With the publication of Born Digital, a seminal study of Internet use by the “digital natives” who’ve grown up with it (and one of LJ‘s Best Sci-Tech Books for 2008), John Palfrey got on the library world’s radar the same year he joined the field.
In 2008, Palfrey, then executive director of Harvard’s Berkman Center for Internet & Society, was appointed—by Supreme Court Justice Elena Kagan, then dean of Harvard Law—as both vice dean of library and information resources at Harvard Law and the Harvard Law Library’s director.
“On so many of the most pressing issues in my field, the librarians were the heroes—and they were often there first,” says Palfrey, who has taught at Harvard Law since 2003″ From copyright to privacy, information literacy to new cues related to credibility…I came to see a big role for librarians in shaping important aspects of our future. I jumped at the chance to work in the library field, at a place that I loved.”
“Palfrey is inspiring his staff to invent ways to bring all of the value of libraries—their holdings, their metadata, the scholarly communities of which they are the center—to the Internet,” says Kim Dulin, the library’s associate director for collection development and digital initiatives.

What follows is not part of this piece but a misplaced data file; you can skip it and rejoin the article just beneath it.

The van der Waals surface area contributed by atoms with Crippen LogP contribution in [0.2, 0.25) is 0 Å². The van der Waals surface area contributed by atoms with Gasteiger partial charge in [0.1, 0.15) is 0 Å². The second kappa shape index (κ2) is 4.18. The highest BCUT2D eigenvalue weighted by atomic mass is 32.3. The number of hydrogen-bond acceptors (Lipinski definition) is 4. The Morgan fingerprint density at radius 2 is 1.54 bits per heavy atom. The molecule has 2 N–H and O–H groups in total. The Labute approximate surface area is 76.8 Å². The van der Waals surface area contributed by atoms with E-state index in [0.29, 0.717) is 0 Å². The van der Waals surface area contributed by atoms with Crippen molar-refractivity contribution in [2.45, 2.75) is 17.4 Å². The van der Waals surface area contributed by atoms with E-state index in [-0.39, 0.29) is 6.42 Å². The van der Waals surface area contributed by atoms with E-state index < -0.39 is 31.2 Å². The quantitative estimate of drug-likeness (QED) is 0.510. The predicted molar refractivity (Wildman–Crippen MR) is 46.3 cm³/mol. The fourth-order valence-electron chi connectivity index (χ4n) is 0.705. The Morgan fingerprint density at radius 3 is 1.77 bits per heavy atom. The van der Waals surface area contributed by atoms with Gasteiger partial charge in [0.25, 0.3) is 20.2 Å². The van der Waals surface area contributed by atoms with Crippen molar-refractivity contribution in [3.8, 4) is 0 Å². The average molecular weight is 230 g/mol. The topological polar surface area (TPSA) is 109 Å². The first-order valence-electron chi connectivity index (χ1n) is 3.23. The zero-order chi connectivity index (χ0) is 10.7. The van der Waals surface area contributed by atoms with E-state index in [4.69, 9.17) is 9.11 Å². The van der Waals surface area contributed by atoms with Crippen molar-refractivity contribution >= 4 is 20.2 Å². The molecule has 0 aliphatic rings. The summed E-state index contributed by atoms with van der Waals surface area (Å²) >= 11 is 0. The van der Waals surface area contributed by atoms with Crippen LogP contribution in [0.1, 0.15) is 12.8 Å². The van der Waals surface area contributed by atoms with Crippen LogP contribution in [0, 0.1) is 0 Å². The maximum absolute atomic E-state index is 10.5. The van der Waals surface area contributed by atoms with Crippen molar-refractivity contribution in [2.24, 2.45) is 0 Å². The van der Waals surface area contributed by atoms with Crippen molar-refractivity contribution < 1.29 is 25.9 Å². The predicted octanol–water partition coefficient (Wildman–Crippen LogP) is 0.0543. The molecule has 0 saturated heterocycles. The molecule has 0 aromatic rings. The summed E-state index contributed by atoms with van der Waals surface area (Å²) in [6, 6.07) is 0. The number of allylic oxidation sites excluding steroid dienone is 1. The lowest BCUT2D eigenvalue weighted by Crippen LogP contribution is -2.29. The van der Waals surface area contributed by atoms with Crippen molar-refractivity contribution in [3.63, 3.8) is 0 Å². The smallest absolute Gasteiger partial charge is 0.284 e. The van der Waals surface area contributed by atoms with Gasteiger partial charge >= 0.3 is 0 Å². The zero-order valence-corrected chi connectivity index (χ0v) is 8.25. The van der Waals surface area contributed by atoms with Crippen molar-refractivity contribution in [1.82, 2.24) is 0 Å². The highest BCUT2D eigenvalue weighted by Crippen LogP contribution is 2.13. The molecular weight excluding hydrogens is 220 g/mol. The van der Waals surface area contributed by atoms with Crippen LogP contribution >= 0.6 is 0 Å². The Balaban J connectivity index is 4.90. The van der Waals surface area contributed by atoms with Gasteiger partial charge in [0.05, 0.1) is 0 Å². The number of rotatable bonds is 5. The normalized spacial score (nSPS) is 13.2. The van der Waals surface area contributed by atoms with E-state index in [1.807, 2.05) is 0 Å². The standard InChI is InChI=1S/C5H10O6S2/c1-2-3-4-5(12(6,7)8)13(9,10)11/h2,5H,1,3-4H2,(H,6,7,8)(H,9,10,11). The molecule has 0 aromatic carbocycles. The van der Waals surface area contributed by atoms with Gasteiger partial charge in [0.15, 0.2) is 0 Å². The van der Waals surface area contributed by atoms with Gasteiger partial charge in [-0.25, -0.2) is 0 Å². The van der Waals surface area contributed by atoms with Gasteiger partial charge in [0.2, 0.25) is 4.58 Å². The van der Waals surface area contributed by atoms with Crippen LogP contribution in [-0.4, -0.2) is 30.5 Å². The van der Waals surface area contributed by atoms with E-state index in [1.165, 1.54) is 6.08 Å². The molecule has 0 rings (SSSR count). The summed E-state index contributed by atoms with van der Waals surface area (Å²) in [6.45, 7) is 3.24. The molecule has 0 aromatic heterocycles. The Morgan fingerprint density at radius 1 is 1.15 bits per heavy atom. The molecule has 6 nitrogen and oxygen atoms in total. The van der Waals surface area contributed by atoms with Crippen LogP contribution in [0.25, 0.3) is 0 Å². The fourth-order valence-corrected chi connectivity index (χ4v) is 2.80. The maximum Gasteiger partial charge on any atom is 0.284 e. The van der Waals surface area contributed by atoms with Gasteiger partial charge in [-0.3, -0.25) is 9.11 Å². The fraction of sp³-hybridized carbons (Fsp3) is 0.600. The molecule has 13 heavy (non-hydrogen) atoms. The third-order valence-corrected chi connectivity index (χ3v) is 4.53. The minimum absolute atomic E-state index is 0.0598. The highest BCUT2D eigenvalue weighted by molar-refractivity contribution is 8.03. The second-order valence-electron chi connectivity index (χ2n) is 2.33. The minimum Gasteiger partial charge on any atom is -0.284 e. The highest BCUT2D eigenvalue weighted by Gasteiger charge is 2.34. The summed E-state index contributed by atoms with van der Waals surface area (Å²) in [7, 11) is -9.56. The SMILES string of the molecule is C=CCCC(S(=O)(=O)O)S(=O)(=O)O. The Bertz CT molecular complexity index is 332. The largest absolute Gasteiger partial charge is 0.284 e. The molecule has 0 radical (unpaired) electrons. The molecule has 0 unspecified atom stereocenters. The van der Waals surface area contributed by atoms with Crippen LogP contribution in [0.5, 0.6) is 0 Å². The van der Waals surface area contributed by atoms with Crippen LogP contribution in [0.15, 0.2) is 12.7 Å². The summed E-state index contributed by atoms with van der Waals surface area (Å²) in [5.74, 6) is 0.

One of his key projects is the Harvard Library Innovation Lab (which Dulin codirects). The lab creates open source software applications for scholars and researchers. Two in the works are ShelfLife, which “hacks,” or remixes, library data so users can discover “book
neighborhoods”—semantic webs of books—using a visual browser, and LibraryCloud, a web data server that aggregates metadata about book usage and relationships from across multiple libraries.
“Librarians have to get in front of the digital mob and call it a parade,” says Palfrey, a self-described political junkie. “We have to build the hybrid analog-and-digital libraries that will be core learning environments for our communities for the foreseeable future.”